People with disabilities deserve attention

People with disabilities have poor representation across the board, despite being a massive, diverse audience.

Last week the world discovered that cops and firefighters arrested in New York for fraudulently seeking Social Security disability benefits were faking fallout from the Sept. 11, 2001, terrorist attacks as a get-rich gimmick to collect hundreds of millions of dollars in disability payments. These “Wolfs off Wall Street” went incognito as Chris Christie’s staff stages a loose analogy for a David O. Russell film set in 1970s Americana.

While crooks and crooked politicians can be entertaining at times, these dramas too often distract us from a less sexy story line, about the massive number of people with disabilities who receive disproportionally less attention in the American spotlight.

More than half of Americans (51 percent) report having a disability,

a family member, or a close friend with a disability. Whether it is an elderly parent with a chronic illness, a classmate who uses a wheelchair, or a young child on the autism spectrum,

most of us have loved ones with disabilities.

And tragically, fully 70 percent of working-age people with disabilities in America are outside the workforce (compared to 28 percent of people without disabilities).

Currently, there are 1 in 5 Americans (56 million) living with a disability. Yet, research by GLAAD found that people with disabilities only appear as characters in 1 percent of Hollywood films and TV shows.

The disabilities community has similar misrepresentation in today’s media and political discussions. Most reporters “don’t cover these issues,” and most politicians lack significant interest. Yet as taxpayers, we will pay for their monthly benefit checks seemingly without thought.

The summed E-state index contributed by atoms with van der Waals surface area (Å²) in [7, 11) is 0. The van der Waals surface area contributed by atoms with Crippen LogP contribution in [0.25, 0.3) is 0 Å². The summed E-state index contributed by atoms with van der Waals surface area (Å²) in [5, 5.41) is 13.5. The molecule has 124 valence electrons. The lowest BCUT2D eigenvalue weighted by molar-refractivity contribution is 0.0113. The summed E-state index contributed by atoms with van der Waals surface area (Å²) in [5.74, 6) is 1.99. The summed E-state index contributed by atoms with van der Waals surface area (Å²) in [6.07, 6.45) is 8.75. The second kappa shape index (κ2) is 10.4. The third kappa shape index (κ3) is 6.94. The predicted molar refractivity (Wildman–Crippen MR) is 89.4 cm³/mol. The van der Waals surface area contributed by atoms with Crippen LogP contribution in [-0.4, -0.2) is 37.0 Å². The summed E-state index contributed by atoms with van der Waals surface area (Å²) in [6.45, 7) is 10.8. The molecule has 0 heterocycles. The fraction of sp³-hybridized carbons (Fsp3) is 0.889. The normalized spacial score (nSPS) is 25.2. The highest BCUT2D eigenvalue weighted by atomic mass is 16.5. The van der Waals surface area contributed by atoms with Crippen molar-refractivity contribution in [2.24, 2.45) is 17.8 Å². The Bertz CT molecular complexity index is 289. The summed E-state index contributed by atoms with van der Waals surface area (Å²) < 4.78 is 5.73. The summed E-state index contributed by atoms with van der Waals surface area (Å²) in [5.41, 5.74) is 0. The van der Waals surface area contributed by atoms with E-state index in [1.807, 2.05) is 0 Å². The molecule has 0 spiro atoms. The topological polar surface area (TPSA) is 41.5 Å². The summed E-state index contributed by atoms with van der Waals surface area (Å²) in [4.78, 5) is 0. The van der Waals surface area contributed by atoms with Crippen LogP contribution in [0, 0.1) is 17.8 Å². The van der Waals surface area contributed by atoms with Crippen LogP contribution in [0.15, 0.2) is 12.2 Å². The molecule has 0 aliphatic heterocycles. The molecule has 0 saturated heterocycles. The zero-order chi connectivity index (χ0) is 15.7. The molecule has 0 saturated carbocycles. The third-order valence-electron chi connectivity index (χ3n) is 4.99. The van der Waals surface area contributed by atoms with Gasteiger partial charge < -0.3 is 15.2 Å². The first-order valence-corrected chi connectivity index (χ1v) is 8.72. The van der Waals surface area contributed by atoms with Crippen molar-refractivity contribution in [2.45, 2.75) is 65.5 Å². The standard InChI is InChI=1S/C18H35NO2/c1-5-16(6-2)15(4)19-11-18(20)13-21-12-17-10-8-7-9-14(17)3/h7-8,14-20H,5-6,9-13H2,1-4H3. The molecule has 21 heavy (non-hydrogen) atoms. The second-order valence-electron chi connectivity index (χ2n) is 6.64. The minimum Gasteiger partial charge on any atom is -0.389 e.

We currently spend $350 billion as a country each year on the Social Security disabilities benefits program. While the benefits are necessary for people with physical and mental disabilities who truly need the support — fraudulent claims, employer misconceptions, and a structurally misguiding benefits system leave countless capable people dependent on government funding for the rest of their lives.

In a poll from, 3 out of 4 people with disabilities responded that they prefer a job and independence to the government safety net of benefits.

Forward-thinking employers such as Walgreens, EY, AMC and Lowe’s understand that they can be outstanding employees. Their performance metrics are improving as people with disabilities contribute to the successful bottom lines of those companies. It’s time for other companies to follow their lead.

People with disabilities bring unique characteristics and talents to workplaces that benefit employers and staff. Stephen Hawking is a genius who happens to use a wheelchair. People with disabilities can bag groceries, tend our parks and schools, and be super talents in developing computer software.

Despite its reach across economic, social, racial and party lines, the disabilities community lacks necessary attention from policymakers often given to soccer moms, baby boomers, African-Americans and Hispanics.This group could make an impact if politicians could recognize their potential as a major voting block.

Until policymakers, screenwriters and journalists recognize the potential of people with disabilities, they will continue to fly under the employer radar. They will continue to watch from the sidelines as the Jordan Belforts and Carmine Politos get all the playing time.


Willam Fowler 01.20.2014


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